Justice, Peace, Integrity<br /> of Creation
Justice, Peace, Integrity<br /> of Creation
Justice, Peace, Integrity<br /> of Creation
Justice, Peace, Integrity<br /> of Creation
Justice, Peace, Integrity<br /> of Creation

Food loss and waste: an unacceptable reality

IPS 29.09.2023 Mario Lubetkin, FAO per l'America Latina e i Caraibi Translated by: Jpic-jp.org

In recent years, the population of Latin America and the Caribbean has seen a worrying increase in hunger figures, especially among the poorest of the region. However, food insecurity in the region, as in the rest of the world, is a problem that does not stem from deficient food production.

According to FAO (Food and Agriculture Organisation of the United Nations) estimates, Latin America and the Caribbean could feed more than 1.3 billion people, i.e. twice its population.

So, where does this problem arise from? A relevant factor in this matter is food loss and waste, the prevention of which is fundamental in the development of agri-food systems.

In 2019, the UN General Assembly established 29 September for the first time as International Food Loss and Waste (FLW) Awareness Day, recognising the positive impact that reversing food loss and waste can have on people's food and nutrition security.

Four years after the establishment of this day, we must take stock of what we have achieved, look ahead and take immediate action to reverse a complex scenario that has economic, social, environmental and moral costs.

According to FAO figures, 13% of the world's food is lost in the supply chain, from post-harvest to retail, and a further 17% is wasted in households, food services and retail. The highest levels of losses occur in nutrient-rich foods such as fruit and vegetables (32%), meat and fish (12.4%).

Inefficiencies along the food chain and in consumption also have a major impact on the environment. Preventing food loss and waste can therefore help to combat hunger and the consequences of climate change through greenhouse gas emissions.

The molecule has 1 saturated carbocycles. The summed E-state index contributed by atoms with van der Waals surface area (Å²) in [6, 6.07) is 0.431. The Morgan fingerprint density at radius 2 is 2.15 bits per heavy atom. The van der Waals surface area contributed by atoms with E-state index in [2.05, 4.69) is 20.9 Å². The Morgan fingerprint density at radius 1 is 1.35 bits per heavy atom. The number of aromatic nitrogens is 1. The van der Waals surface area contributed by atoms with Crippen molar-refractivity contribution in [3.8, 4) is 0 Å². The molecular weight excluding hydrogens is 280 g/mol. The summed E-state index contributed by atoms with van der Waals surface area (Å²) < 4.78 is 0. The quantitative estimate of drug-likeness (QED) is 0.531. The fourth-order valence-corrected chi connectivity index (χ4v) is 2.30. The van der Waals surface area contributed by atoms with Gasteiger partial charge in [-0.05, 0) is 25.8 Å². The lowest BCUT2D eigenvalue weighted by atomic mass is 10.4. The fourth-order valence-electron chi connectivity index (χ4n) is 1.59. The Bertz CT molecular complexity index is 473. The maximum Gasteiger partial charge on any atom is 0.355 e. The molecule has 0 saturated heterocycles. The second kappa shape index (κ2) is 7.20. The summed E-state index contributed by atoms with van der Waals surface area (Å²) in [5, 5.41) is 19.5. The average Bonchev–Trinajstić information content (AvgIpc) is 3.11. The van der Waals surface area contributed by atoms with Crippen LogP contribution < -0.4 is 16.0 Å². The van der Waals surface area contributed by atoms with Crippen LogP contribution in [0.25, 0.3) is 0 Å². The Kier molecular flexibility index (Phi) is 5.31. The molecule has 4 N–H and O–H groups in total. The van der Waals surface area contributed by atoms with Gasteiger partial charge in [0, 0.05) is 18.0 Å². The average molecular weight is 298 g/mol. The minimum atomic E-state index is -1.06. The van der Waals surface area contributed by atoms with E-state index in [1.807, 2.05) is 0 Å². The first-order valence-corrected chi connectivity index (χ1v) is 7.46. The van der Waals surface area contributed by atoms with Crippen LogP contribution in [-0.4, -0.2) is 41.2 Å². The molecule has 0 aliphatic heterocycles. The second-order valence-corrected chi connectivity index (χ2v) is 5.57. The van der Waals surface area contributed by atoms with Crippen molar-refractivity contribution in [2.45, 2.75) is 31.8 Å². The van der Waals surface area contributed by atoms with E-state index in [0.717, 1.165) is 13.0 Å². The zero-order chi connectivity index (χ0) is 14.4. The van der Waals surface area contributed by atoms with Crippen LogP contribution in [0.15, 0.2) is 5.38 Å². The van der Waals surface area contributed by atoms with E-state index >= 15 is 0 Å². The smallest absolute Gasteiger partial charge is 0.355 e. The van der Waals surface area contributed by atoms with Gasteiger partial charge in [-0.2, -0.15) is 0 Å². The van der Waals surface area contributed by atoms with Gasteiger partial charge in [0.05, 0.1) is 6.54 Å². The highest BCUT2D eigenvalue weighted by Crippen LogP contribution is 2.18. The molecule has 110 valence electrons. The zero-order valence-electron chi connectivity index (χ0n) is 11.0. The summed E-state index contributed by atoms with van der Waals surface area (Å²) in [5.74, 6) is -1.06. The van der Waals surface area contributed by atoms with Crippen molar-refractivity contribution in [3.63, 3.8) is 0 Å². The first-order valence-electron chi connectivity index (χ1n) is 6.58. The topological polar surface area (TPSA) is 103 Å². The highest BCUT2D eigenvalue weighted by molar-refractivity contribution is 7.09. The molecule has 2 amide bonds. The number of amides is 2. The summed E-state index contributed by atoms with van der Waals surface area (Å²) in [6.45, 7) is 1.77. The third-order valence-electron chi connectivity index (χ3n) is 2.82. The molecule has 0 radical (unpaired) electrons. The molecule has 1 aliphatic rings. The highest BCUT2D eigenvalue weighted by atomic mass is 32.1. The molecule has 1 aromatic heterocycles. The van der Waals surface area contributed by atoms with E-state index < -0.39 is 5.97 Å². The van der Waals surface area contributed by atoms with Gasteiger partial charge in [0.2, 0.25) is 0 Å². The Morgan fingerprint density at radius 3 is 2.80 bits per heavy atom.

Current scientific evidence points to innovative solutions that support family farming, distribution and supply systems, drive circular bioeconomy actions, and target investments and funding to develop monitoring and early warning systems to prevent FLWs, as well as comprehensive legal frameworks aimed at prevention. But it is still not enough.

In late August, the FAO Regional Office for Latin America and the Caribbean, based in Santiago, organised a discussion on how to prevent and reduce food losses and waste in the context of food security and nutrition, with the participation of the Vatican, representatives of the Chilean government and FAO.

This conversation explored ideas and solutions to move from reflection to action and to understand that ending the phenomenon of food loss and waste has a direct impact on the lives of people and society as a whole.

The way forward is clear: to address this situation it is imperative to work in a coordinated and multi-sectoral way to achieve results quickly. Governments, businesses, civil society and academia must join forces, generating evidence, investments in infrastructure and technology, among other measures to address this situation.

Much remains to be done. Food loss and waste must be addressed from an ethical, political and scientific perspective. We are all responsible for this challenge.

See, Pérdida y desperdicio de alimentos: una realidad inaceptable

Photo. The food that is lost and wasted in Latin America and the Caribbean could feed more than 1.3 billion people, twice its population. © Riccardo De Luca / FAO

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The comments from our readers (1)

Paul Attard 24.10.2023 Yes, reducing food loss & waste would be a huge step forward. It was reckoned in Soviet Russia about 40% of the harvested crop was saved. Even in the wheat belt of America, their yields are way much lower than in Europe. But that’s due to mbonocropping and poor soil maintenance.